Blood Atonement

Blood atonement is a disputed doctrine in the history of Mormonism, under which the atonement of Jesus alone does not by itself redeem the Eternal sin. Instead, to atone for this sin, the sinner should be killed in a way that allows their blood to be shed upon the ground as a sacrificial offering, so he does not become a Son of perdition. The largest Mormon denomination, The Church of Jesus Christ of Latter-day Saints (LDS Church), has denied the doctrine since 1889, with church leaders referring to it as a “fiction” and later as a “theoretical principle” that had never been implemented in the LDS Church.

The doctrine arose among early Mormon leaders and was significantly promoted during the Mormon Reformation, when Brigham Young governed the Utah Territory as a near-theocracy. Sins that Young and other members of his First Presidency mentioned as meriting blood atonement, since they fall under the category of the Eternal sin, included apostasy, theft, fornication (but not sodomy), and adultery.

Young taught that sinners should voluntarily choose to practice the doctrine, but he also taught that it should only be enforced by a complete theocracy (which has not existed in modern times). Young considered it more charitable to sacrifice a life than to see them endure eternal torment in the afterlife. In a full Mormon theocracy, the practice would be implemented by the state as a penal measure.

The blood atonement doctrine was the impetus behind laws in the territory and state of Utah which allowed capital punishment by firing squad or decapitation. Though people in Utah were executed by firing squad for capital crimes under the assumption that this would aid their salvation, there is no clear evidence that Young or other top theocratic Mormon leaders enforced blood atonement for apostasy. There is, however, some evidence that the doctrine was enforced a few times at the local church level without regard to secular judicial procedure. The rhetoric of blood atonement may have contributed to a culture of violence leading to the Mountain Meadows massacre.

Blood atonement remains an important doctrine within Mormon fundamentalism. Within mainstream Mormonism, The Church of Jesus Christ of Latter-day Saints (LDS Church) has informally opined, since 1978, that the doctrine is no longer in force. LDS apostle Bruce R. McConkie, speaking on behalf of church leadership, wrote in 1978 that while he still believed that certain sins are beyond the atoning power of the blood of Christ, the doctrine of blood atonement is only applicable in a theocracy, like that during the time of Moses. Nevertheless, given its long history, up until at least 1994 potential jurors in Utah have been questioned on their beliefs concerning the blood atonement prior to trials where the death penalty may be considered.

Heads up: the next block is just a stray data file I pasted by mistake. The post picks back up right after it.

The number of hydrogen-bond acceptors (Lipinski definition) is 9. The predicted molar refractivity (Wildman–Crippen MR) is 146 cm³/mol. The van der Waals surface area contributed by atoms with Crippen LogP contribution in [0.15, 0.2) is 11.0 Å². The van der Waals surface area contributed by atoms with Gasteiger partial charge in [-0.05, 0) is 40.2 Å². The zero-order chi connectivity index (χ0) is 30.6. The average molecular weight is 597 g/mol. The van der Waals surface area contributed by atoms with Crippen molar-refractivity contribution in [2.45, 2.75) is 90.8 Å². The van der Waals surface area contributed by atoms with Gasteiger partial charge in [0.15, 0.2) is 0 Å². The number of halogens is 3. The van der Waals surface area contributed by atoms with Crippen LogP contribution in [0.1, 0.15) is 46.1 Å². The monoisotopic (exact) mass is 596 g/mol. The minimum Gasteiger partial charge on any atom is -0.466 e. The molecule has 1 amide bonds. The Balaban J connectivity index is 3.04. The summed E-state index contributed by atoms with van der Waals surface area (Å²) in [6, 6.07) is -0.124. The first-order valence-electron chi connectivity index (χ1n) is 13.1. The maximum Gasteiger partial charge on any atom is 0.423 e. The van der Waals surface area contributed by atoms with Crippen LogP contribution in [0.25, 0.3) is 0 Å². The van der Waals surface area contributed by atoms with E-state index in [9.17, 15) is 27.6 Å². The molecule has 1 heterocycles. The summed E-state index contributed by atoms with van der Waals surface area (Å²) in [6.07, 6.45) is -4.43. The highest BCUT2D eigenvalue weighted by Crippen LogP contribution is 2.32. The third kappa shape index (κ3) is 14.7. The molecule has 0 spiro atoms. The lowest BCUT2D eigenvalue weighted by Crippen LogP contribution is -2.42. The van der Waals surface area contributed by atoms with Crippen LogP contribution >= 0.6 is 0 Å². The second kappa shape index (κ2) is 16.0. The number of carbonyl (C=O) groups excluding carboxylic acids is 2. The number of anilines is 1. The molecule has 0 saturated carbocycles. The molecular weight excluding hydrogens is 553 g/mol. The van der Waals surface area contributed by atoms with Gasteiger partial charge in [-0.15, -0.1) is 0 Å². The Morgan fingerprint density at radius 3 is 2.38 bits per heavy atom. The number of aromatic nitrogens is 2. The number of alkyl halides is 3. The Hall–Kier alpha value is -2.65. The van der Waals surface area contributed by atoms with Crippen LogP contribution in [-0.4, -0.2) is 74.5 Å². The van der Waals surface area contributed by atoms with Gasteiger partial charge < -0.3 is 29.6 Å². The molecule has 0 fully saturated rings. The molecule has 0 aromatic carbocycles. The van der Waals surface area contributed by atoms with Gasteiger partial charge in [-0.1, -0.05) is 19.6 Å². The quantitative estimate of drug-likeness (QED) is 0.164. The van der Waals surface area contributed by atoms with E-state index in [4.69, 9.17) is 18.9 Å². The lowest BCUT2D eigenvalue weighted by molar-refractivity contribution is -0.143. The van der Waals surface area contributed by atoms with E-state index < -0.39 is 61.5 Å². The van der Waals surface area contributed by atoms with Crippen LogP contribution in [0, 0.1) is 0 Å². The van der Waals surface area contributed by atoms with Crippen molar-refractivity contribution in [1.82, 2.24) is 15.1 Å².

Execution by firing squad of John D. Lee for his role in the Mountain Meadows massacre. Lee's blood was shed on the ground where the massacre had taken place 20 years earlier; nevertheless, Brigham Young said that Lee "has not half atoned for his great crime" (Young 1877, p. 242).

Execution by firing squad of John D. Lee for his role in the Mountain Meadows massacre. Lee’s blood was shed on the ground where the massacre had taken place 20 years earlier; nevertheless, Brigham Young said that Lee “has not half atoned for his great crime” (Young 1877, p. 242).

Historical and doctrinal background

Main articles: Mormonism and violenceRestoration (Latter Day Saints), and Mormon Reformation

In its early days, Mormonism was a Restorationist faith, and leaders such as Joseph Smith and Brigham Young frequently discussed efforts to re-introduce social, legal, and religious practices described in the Bible, such as temple building, polygamy, and a patriarchal, theocratic governing structure. The term “blood atonement” does not appear in Mormon scripture. However, in the Book of Mormon there are verses which clearly detail that “the law of Moses” requires capital punishment for the crime of murder and that Jesus’ death and Atonement “fulfills” the law of Moses such that there should be no more blood sacrifices.

The concept of blood atonement for adultery was less clearly articulated in LDS scripture. In Doctrine and Covenants 132, Joseph Smith wrote that people who break the “New and Everlasting Covenant” (Celestial marriage) would be “destroyed in the flesh” and be punished until they received their exaltation at the Last Judgment.